Ex-commander laments ‘injustice’ against army

Ex-commander laments ‘injustice’ against army

ANKARA - Hürriyet Daily News
Ex-commander laments ‘injustice’ against army

Former Navy Adm Nusret Güner (R) meets with Chief of General Staff Gen Necdet Özel in this late January photo, soon after his resignation. DHA photo

After months-long silence upon his resignation which was accepted in late January, former Navy Adm. Nusret Güner got his feelings of resentment off his chest as he made clear that his resignation was a reaction particularly against rulings in the Balyoz (Sledgehammer) coup plot case as well as charges against military members involving an alleged military espionage gang.

In an interview with Sözcü daily newspaper published on July 28, Güner noted he was not shaving his moustache and beard in order to protest unfair charges of coup planning and espionage against members of the Naval Forces.

“I’m protesting those who put the Naval forces into this situation and the authorities who remained silent to this,” Güner was quoted as saying by Sözcü, as he also praised high standards of the Turkish Naval Forces. “They tried to finish the Naval Forces. Nobody shall say: ‘The Naval forces would make a coup,’ ‘There were 100 spies.’”

At the time, Güner’s resignation came as the latest episode bringing to light the discontentment of senior officers. According to his wife, speaking to press then, Güner’s resignation was a reaction to the ongoing investigations into unfair arrests, spying and blackmailing inside the Turkish Navy.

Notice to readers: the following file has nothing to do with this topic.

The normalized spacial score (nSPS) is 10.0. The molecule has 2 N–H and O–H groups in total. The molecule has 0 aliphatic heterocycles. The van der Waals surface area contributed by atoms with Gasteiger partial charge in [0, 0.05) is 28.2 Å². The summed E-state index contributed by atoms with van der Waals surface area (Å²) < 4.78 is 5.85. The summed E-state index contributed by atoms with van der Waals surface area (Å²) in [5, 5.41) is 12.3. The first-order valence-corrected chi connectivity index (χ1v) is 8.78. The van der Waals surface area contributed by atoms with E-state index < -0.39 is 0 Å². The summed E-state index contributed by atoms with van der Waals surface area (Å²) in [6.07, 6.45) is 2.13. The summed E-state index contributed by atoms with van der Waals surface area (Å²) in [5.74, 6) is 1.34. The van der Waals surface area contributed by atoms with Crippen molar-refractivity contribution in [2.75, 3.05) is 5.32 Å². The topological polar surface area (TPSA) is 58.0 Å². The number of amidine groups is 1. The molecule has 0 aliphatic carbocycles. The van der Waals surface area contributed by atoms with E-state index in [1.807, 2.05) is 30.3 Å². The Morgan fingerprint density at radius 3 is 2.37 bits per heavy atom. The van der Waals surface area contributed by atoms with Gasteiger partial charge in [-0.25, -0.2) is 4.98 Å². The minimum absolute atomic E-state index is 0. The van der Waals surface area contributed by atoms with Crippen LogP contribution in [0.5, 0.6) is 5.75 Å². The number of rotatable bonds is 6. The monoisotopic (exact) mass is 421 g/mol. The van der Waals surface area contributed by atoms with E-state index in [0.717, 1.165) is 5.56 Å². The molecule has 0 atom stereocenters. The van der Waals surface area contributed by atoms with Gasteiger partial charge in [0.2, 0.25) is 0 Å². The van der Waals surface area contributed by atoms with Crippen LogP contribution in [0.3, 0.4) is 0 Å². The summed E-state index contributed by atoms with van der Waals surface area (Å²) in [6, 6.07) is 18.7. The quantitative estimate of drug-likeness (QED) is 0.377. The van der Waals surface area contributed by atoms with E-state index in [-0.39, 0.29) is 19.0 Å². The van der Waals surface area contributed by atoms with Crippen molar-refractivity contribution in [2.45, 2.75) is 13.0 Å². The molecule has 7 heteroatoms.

At the time, media reports highlighted that Güner’s resignation came soon after an Istanbul court accepted an indictment regarding the case of an alleged espionage gang in İzmir, and Deputy Prime Minister Bülent Arınç indicated that Güner and his daughter were victims of the gang, while he expressed his sympathy for the resigned commander.

“On Sept. 21, 2012, I lost my entire faith in the law, in the judicial system. I kept patient for one week after this ruling,” Güner told Sözcü, noting that he eventually drafted his letter of resignation on Sept. 28, 2012.

With the particular date, Güner was apparently referring to a Sept. 21, 2012 ruling in the Balyoz case with which a total of 331 of the 365 suspects were sentenced to prison terms.

Some 250 of those defendants in the Balyoz coup plot case went on for about three years have been under arrest, including opposition Nationalist Movement Party (MHP) Deputy Engin Alan, former Air Forces Chief Halil İbrahim Fırtına, former Navy Chief Özden Örnek, 1st Army Chief Çetin Doğan, and some other high-ranking retired generals.

As of July 15, the appeal trial of the Balyoz kicked off at the Supreme Court of Appeals and is still going on as the judges have been doing appellate review of the case with 361 defendants.

“Believe me; my heart is so much burning. You know, for whom? For the Turkish nation who kept silent to this [situation],” Güner said.